2. Awakening the Full Repertoire
I was a complete shooting guard in high school. I think people didn’t get to see that at Kentucky. I was more of just a spot-up shooter at Kentucky, but more offense was always in my game. I’ve always trained for it. It’s just the team that we had at Kentucky, we were just so crazy talented. We all took a step back honestly. We could’ve all went to any other school and been the man, but we all shared and we all sacrificed. So once I got to Phoenix, it was kind of a refresh method. I had to redo it all, work on it some more and I’m still working to this day.
Not many kids are in my situation to get this many minutes in their second year. I’ve just been happy with the growth, the trust I’ve gained from my coaching staff, my teammates and the whole Phoenix Suns organization. So we’re building, we’ve got a lot of young guys, we’re mixing with a lot of vets. So we’re learning each and every day. Earl Watson always says, “One percent better each and every day.”
3. Emphasizing Different Daily Approaches in Workouts
On the court in the summer, I’m going hard. I just work on everything with the Suns’ staff—there were was five, six coaches on the court last summer—and my trainer, Robbie Haught, when I go out of town. I’ll come in one day and work on all post-ups. I’ll come in the next day and work on all pick-and-rolls. Some days, I’ll come in and do a mix of everything. So I mix it up, just work on all aspects of my game.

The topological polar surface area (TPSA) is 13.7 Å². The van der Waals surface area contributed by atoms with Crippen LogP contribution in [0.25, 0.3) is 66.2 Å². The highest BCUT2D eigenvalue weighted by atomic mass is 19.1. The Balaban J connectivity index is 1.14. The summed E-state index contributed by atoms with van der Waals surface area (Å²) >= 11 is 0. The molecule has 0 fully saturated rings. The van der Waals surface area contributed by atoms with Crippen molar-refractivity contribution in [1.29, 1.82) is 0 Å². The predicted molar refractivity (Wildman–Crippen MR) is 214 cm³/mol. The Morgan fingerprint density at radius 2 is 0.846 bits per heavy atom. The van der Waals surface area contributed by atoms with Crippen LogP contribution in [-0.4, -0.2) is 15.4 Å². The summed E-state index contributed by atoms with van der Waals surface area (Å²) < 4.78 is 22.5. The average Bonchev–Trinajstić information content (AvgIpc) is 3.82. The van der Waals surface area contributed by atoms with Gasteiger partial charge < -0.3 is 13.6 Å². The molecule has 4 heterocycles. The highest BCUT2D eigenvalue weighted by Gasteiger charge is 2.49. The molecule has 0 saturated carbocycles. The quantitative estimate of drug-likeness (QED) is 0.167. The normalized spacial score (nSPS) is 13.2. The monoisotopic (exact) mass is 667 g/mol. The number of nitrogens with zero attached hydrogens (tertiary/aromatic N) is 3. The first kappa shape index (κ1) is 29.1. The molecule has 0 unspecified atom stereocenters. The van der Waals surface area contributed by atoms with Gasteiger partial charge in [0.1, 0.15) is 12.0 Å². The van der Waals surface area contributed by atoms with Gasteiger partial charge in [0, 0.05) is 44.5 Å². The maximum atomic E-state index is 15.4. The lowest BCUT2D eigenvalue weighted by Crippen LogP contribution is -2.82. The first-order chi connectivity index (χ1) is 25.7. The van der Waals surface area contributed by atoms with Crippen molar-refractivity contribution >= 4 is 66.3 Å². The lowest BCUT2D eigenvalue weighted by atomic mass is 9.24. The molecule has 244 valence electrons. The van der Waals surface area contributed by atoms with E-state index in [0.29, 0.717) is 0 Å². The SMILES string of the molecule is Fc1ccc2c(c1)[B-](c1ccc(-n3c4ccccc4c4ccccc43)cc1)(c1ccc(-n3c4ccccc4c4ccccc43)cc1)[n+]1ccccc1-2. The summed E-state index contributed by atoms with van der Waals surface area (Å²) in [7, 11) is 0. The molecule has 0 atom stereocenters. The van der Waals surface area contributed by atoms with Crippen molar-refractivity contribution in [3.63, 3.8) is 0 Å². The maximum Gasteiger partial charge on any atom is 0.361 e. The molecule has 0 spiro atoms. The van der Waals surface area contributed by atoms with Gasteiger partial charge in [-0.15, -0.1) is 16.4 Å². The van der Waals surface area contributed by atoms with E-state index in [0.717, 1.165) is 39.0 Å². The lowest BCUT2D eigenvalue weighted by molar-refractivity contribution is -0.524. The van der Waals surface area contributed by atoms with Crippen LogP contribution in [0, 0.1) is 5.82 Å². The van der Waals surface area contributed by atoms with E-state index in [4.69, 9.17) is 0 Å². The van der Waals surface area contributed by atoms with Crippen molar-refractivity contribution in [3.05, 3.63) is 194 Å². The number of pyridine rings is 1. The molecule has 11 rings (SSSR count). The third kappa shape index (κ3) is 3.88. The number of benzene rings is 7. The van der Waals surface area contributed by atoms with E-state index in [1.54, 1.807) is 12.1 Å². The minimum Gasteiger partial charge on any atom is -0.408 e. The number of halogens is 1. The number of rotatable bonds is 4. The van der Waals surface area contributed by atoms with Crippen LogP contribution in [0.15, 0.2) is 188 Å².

Some days, I’ll go in there and nothing feels right, and I don’t want to leave the gym until it feels right, which might take some time. Some days, I’ll come in and it’ll be an official workout—just go really hard, a quick 30 minutes. Some days, I’ll go in two, three times a day. So I don’t really have a set plan that I do. I just go off feeling.
4. Sticking to the Blueprint
When I’m missing a lot of shots, I try to go back to fundamentals—watch old tapes of me doing 10-toed-facing shooting, holding my follow through. I try to hold my follow through every time when I shoot, but you get away from fundamentals sometimes. It’s such a long season, it feels like some games just don’t matter, some shots don’t matter, but once you start missing a couple in a row, you realize you’ve got to get it going. So I just try to stay consistent with my fundamentals.